The purpose of this series is to educate you on the basic techniques and principles of technical analysis. To a lot of you, this is old news, but for the rest of you, we are here to help you build a solid foundation for reading chart patterns.
In part 1 of this series we touched on symmetrical triangles, then in part 2 we focused on ascending and descending triangles, so today we will be taking a look at expanding, or broadening, triangles.
The expanding triangle is typically the most rare of the 4 triangle patterns, and is usually considered to be a bearish setup found at major market tops. Unlike the other patterns, which center around 2 trendlines converging towards each other to form an apex, the expanding triangle is just the opposite, and consists of 2 trendlines starting at an apex and diverging away from each other.
So, instead of seeing a series of lower highs and higher lows, you will see a series of higher highs and lower lows.
The volume pattern is also different. When a symmetrical or A&D setup begins to form, you would expect to see volume dropping as price moves towards the apex. It’s the opposite for the expanding pattern, where you should see volume start to grow as price continues to expand.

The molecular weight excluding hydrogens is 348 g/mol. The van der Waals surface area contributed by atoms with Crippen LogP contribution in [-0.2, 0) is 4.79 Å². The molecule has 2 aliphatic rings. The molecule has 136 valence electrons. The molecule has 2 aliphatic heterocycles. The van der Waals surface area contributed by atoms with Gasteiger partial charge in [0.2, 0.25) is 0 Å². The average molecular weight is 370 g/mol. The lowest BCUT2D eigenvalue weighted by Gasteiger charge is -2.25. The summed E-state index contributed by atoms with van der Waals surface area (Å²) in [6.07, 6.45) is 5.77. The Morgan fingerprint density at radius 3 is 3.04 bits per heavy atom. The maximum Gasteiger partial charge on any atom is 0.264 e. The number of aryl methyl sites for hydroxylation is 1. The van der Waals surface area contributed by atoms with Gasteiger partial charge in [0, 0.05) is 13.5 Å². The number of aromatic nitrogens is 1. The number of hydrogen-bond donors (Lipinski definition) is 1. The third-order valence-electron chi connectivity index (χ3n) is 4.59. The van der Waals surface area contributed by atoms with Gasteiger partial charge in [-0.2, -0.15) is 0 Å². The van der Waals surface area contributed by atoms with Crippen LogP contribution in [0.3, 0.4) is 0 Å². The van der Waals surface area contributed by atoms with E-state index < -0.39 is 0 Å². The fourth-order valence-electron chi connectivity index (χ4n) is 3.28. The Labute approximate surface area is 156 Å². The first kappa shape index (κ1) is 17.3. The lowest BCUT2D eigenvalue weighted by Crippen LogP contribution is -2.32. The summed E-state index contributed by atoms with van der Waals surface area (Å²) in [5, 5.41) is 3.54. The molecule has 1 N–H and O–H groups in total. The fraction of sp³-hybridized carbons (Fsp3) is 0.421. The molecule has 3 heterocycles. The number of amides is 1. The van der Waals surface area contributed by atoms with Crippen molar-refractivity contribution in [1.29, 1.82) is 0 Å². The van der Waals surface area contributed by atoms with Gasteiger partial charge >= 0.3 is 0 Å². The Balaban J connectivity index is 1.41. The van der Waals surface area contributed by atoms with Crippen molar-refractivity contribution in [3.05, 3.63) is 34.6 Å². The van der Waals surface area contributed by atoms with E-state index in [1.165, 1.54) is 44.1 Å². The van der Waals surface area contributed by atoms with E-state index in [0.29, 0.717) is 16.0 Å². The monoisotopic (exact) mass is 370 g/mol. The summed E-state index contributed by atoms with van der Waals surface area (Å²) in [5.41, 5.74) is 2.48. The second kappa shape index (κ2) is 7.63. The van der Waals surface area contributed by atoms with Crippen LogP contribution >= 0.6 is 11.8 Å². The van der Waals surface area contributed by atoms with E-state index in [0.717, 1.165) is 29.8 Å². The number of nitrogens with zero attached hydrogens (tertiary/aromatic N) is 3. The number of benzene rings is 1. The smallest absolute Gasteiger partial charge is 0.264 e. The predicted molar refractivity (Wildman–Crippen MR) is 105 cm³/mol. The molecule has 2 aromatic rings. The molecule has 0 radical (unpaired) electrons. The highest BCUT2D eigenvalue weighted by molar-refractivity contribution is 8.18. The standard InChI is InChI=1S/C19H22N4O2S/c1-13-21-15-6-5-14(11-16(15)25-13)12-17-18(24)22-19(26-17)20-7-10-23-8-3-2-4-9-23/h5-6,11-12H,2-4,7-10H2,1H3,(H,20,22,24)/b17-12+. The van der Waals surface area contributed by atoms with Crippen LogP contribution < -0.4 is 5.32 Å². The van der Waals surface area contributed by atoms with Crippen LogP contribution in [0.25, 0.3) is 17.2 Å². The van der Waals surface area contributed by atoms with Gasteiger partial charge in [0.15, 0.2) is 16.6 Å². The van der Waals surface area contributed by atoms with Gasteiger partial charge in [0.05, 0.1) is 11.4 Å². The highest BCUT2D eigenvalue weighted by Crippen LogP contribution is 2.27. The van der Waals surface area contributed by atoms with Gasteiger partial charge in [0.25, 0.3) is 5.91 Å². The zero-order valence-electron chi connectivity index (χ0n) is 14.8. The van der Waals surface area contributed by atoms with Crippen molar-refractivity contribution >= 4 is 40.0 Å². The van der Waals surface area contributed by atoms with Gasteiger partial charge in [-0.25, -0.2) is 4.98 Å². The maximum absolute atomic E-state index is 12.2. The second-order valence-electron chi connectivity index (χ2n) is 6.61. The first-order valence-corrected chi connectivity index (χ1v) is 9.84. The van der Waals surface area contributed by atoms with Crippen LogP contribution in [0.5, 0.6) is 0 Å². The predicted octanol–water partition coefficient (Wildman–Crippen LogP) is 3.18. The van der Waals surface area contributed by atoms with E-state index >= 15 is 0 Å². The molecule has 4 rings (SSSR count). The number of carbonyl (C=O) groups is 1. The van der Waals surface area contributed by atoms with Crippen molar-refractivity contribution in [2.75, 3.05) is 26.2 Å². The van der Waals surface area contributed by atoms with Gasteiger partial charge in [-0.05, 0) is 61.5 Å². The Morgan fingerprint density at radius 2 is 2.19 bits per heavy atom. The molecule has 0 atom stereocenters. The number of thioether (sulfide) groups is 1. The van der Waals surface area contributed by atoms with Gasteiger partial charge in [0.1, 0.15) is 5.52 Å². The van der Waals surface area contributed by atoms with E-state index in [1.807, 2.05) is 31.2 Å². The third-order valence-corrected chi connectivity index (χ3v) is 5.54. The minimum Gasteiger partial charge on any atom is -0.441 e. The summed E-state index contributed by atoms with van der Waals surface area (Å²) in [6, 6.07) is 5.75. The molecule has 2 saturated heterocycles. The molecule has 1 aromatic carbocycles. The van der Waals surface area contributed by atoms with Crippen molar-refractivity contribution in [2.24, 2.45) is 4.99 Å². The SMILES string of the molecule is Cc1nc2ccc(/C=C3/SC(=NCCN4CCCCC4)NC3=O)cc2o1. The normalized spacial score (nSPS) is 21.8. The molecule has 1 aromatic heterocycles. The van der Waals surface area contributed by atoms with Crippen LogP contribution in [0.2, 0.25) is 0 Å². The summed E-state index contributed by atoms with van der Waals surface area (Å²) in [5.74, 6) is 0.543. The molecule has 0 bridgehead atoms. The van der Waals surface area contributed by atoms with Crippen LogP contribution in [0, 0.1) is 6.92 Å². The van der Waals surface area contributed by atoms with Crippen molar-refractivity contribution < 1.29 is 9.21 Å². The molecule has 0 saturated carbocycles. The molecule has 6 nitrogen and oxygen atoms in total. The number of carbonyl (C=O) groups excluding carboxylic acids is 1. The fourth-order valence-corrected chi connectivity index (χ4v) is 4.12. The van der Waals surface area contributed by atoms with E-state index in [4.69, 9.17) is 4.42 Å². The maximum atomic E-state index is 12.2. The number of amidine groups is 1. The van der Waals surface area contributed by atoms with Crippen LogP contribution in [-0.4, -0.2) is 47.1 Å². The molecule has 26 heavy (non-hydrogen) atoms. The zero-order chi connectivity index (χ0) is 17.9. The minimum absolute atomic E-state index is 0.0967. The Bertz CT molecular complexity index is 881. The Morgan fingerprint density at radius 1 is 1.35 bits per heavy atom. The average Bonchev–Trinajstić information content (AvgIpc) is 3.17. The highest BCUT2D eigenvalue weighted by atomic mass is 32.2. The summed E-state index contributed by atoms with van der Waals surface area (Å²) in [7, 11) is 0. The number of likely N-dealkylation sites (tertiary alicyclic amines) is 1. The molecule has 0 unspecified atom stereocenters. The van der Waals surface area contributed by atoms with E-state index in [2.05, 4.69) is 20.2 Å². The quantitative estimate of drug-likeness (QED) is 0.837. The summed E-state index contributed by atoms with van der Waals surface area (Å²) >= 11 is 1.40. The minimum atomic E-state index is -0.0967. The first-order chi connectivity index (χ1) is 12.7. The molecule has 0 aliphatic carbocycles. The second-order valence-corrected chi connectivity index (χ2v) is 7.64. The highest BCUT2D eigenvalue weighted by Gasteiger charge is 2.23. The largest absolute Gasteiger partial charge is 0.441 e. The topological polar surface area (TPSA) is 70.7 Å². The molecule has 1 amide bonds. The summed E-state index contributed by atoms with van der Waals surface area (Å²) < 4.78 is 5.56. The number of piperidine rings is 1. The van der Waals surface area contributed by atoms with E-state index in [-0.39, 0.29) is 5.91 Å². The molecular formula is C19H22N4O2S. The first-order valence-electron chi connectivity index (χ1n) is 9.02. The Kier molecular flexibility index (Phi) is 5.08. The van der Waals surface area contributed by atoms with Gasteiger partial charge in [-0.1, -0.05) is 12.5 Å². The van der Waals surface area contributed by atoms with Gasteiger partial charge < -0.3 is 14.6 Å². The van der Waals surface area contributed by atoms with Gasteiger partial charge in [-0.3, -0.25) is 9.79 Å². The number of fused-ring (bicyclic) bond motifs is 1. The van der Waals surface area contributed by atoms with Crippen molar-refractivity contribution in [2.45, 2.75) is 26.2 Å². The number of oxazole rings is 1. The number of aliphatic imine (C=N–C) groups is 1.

The last major difference that makes the expanding pattern unique is that it requires a minimum of 5 reversal points to be confirmed, as opposed to the other 3 triangle setups which require a minimum of 4 reversal points, with a breakout typically occurring after the 5th reversal.
How To Trade It
This is definitely the most confusing of the triangle patterns, and breakout traders tend not to use it as a trade setup unless it falls in line with a number of other indicators. The high probability of false signals and wide retracement ranges make it a nightmare for managing risk, so it is most often used as a signal that a change in trend is occurring.
Short terms traders have been known to use the diverging trendlines for scalping, or day trading purposes. If the pattern is correctly identified in its early stages, the upper and lower trendlines can be considered support and resistance areas, with stops outside the breakout areas and profit targets in the area of a 50% retracement.
For more conservative traders, a typical price target after a breakout is measured by the distance from the last touch of the upper trendline to the breakout price, with stops at the 50% retracement market. False breakouts and retracements are common with this setup, that’s why it is rarely used for breakout trade purposes.
More aggressive traders will assume that a change in trend is developing as soon as they see the pattern begin to form and use the upper trendline as a resistance area to sell against. This is the least risky approach, but there is always the possibility of another higher high.
As with any other trade setup, you should know where you’re getting out before you get in. Proper risk management is the key to keeping yourself in the game for another day.
More Topstep Trading 101 Lessons: